[Cryptography] AES [was NSA and cryptanalysis]

Tim Newsham tim.newsham at gmail.com
Mon Sep 16 17:54:13 EDT 2013

> What I think we are worried about here are very widespread
> automated attacks, and they're passive (data is collected and
> then attacks are run offline). All that constrains what attacks
> make sense in this context.

John Kelsey discusses several attacks that might fit this
profile but one he did not consider was:

- A backdoor that leaks cryptographic secrets

consider for example applications using an intel chip with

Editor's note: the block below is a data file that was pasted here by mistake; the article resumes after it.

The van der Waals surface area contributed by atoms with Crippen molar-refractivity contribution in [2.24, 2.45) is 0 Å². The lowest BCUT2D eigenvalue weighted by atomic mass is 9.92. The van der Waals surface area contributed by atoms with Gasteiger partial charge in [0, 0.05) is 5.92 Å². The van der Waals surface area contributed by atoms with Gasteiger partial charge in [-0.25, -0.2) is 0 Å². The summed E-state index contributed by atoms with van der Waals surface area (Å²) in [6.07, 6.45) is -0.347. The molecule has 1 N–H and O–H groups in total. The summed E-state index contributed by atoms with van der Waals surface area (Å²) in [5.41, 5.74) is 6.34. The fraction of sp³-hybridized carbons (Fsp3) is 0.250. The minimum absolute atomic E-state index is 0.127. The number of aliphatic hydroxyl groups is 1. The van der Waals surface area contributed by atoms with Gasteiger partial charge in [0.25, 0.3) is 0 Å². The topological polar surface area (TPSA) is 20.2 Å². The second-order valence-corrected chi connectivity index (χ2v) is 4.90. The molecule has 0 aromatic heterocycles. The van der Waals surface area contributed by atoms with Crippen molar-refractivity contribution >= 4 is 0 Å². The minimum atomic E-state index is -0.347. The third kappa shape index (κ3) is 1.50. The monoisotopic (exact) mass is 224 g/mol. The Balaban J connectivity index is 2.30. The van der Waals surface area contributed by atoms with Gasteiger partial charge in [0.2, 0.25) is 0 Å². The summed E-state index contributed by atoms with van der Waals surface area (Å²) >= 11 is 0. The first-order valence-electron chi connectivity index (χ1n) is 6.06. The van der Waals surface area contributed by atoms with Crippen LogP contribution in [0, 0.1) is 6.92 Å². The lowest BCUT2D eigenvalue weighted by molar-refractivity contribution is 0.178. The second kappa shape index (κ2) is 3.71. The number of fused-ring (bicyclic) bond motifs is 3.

hardware-assist for AES. You're feeding your AES keys
directly into the cpu. Any attacker controlling the cpu has
direct access and doesn't have to do any fancy pattern matching
to discover the keys. Now if that CPU had a way to export
some or all of the bits through some channel that would also
be passively observable, the attacker could pull off an offline
passive attack.

What about RNG output? What if some bits were redundantly
encoded in some of the RNG output bits which where then
used directly for tcp initial sequence numbers?

Such a backdoor would be feasible.

Tim Newsham | www.thenewsh.com/~newsham | @newshtwit | thenewsh.blogspot.com

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